Language detection, a usability enhancer?

Natural language is by many considered something with very little structure. What many people don’t know is that there are parts that are easily analysed. This article explains a simple but very effective algorithm for detecting what language a text are written in and continues to discuss possible applications.

More and more of the worlds population comes online and far from everyone want to write in English. In fact, most of the content online is not in English. This leads to the need for more tools that handle different languages; that translate, finds synonyms and so on. Different languages are important so we are going to need tools to handle that. This article handles the latin alphabet, simply becuase it’s the only one I know. I’m sure you can apply the same ideas to other alphabets aswell.

How to detect language

When looking at the differences between languages you can find that they are many. Words, grammar, sentence length, number or syllables… we can go on forever. People skilled in both languages and algorithmics quickly found a very reliable way to tell languages apart: Bigram statistics. A bigram is just a pair of two letters like “xt” or “ty”.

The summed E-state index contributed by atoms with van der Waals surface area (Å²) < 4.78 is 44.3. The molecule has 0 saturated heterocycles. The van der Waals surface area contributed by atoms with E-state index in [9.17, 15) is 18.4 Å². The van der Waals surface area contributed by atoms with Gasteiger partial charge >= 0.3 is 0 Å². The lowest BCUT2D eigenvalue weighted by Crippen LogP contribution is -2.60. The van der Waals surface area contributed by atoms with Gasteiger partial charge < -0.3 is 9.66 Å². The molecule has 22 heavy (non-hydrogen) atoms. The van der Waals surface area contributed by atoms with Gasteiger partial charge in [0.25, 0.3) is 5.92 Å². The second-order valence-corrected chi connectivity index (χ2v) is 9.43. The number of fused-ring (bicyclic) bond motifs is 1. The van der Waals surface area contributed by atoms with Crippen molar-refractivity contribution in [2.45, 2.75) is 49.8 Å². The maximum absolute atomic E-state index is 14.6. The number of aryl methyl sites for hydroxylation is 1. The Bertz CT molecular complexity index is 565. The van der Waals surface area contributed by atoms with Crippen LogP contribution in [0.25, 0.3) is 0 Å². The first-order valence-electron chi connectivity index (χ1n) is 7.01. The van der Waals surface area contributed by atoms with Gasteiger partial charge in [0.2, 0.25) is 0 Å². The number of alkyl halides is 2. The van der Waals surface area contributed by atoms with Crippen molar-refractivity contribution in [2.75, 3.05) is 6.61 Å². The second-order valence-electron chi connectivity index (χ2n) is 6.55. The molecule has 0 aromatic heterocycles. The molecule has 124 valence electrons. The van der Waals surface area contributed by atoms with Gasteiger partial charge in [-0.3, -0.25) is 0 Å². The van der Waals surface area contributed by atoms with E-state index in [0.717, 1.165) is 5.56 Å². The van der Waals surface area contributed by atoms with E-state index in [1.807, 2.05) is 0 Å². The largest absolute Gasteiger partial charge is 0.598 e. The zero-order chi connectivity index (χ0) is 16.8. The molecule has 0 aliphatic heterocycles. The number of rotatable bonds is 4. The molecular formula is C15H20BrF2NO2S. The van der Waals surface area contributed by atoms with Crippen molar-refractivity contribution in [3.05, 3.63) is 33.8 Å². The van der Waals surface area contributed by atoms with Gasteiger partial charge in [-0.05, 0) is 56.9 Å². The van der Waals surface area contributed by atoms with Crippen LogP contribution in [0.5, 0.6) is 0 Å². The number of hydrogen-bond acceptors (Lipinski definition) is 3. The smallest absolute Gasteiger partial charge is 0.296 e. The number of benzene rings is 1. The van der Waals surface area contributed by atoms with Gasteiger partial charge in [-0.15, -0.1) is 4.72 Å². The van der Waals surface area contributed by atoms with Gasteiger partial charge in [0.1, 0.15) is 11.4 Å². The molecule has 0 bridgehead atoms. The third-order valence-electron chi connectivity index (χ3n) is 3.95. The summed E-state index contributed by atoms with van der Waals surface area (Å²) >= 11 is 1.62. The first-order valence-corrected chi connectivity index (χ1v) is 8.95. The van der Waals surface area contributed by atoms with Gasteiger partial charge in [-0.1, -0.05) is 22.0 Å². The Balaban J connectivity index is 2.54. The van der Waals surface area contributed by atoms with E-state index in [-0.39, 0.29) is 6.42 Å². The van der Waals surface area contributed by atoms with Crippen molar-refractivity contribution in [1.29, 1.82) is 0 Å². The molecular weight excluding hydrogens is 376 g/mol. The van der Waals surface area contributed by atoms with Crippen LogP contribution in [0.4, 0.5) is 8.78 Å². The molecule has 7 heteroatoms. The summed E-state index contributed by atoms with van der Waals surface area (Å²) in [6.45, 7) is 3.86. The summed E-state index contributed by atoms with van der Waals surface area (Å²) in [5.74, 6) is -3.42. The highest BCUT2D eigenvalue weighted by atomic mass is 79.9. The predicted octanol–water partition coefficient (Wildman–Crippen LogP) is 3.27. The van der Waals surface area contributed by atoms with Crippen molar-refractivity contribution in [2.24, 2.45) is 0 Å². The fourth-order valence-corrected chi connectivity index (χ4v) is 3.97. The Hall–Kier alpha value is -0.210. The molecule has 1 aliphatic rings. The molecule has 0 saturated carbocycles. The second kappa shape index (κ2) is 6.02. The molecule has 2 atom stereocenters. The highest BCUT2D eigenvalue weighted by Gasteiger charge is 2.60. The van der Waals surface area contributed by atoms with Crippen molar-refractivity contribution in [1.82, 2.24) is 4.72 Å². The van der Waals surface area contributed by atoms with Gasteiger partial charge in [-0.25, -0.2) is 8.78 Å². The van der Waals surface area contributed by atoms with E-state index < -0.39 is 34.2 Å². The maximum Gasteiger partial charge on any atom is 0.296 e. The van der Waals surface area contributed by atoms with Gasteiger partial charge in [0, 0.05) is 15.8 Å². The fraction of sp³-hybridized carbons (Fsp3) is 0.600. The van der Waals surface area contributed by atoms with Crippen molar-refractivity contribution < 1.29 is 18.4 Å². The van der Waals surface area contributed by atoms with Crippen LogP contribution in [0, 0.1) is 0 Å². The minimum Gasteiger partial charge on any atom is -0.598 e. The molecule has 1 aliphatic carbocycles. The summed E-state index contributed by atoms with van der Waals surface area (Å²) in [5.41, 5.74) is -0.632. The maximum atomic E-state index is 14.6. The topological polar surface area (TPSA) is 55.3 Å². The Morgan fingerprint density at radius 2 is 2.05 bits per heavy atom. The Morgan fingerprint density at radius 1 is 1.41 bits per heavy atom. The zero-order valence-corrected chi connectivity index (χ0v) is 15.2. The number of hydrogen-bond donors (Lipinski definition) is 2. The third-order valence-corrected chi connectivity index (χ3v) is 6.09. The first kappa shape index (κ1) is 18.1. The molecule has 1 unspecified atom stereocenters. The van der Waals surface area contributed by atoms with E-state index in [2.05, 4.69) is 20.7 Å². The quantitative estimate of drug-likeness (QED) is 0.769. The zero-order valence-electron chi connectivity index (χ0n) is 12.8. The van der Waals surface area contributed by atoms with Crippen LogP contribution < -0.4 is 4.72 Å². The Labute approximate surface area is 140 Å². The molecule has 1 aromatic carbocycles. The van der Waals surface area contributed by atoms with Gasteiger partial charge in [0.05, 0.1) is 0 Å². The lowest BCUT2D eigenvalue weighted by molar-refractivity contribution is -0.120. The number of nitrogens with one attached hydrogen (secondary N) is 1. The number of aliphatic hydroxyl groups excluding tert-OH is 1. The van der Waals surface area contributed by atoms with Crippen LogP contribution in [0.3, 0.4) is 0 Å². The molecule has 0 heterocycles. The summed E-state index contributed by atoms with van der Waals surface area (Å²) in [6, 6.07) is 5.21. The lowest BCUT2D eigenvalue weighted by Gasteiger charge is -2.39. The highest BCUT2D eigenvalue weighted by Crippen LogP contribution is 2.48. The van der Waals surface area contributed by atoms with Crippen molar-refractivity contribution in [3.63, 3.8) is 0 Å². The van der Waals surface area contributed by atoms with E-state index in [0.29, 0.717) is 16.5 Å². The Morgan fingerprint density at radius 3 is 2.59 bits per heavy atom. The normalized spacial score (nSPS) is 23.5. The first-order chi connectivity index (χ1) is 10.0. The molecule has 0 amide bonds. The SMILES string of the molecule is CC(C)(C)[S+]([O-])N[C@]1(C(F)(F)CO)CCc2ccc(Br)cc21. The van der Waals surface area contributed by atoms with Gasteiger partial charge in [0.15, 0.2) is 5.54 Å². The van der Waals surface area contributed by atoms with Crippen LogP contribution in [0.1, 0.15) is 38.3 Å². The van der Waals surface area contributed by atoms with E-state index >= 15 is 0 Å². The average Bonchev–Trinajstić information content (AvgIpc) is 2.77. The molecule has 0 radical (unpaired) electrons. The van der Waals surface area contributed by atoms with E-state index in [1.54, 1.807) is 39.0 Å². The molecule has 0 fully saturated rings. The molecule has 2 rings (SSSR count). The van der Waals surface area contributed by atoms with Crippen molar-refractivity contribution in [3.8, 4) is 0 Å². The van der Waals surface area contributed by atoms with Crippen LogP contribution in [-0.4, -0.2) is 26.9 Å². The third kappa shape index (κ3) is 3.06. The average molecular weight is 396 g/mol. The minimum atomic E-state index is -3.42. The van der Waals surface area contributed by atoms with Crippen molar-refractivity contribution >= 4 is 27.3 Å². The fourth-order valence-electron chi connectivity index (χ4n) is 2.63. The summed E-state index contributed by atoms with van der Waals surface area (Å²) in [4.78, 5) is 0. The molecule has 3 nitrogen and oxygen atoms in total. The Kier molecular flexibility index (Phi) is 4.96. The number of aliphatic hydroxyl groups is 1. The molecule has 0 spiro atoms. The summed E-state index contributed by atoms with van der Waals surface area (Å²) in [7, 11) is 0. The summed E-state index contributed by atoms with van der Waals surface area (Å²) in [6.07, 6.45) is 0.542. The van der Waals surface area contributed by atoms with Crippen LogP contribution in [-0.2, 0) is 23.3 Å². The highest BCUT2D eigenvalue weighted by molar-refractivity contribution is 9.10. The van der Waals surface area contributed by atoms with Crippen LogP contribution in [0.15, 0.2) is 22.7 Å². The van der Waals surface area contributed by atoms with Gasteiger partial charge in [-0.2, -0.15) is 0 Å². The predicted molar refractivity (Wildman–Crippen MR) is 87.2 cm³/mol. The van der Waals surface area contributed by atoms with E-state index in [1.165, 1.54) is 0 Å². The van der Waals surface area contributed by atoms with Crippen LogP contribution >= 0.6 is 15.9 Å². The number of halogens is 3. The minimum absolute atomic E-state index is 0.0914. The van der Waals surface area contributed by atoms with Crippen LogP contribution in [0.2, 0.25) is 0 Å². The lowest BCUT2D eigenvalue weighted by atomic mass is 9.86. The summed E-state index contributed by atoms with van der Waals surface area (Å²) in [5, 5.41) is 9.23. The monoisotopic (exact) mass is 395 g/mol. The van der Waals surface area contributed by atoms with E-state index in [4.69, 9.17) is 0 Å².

It turns out that bigram statistics for a text stays fairly constant (there’s always few “tp” in English) and sometimes you don’t need more than a sentence to determine the language. This is how the algorithm works:

  1. Remove or translate characters you don’t want to count. You might want to take into account special characters in different languages like É and Ü and decide how to handle them. Be sure not to remove the space character, it gives good statistics over with which letter words start and end.
  2. Split the text into bigrams. For this to work you need to take all bigrams in each word, that is, each letter is included twice. Example: “hello” contains “_h”, “he”, “el”, “ll”, “lo”, “o_” (“_” means space). The more text, the more reliable the result will be.
  3. Count the occurrence of each bigram in a long list that contains all the bigrams.
  4. Calculate statistics over how often each bigram occurred.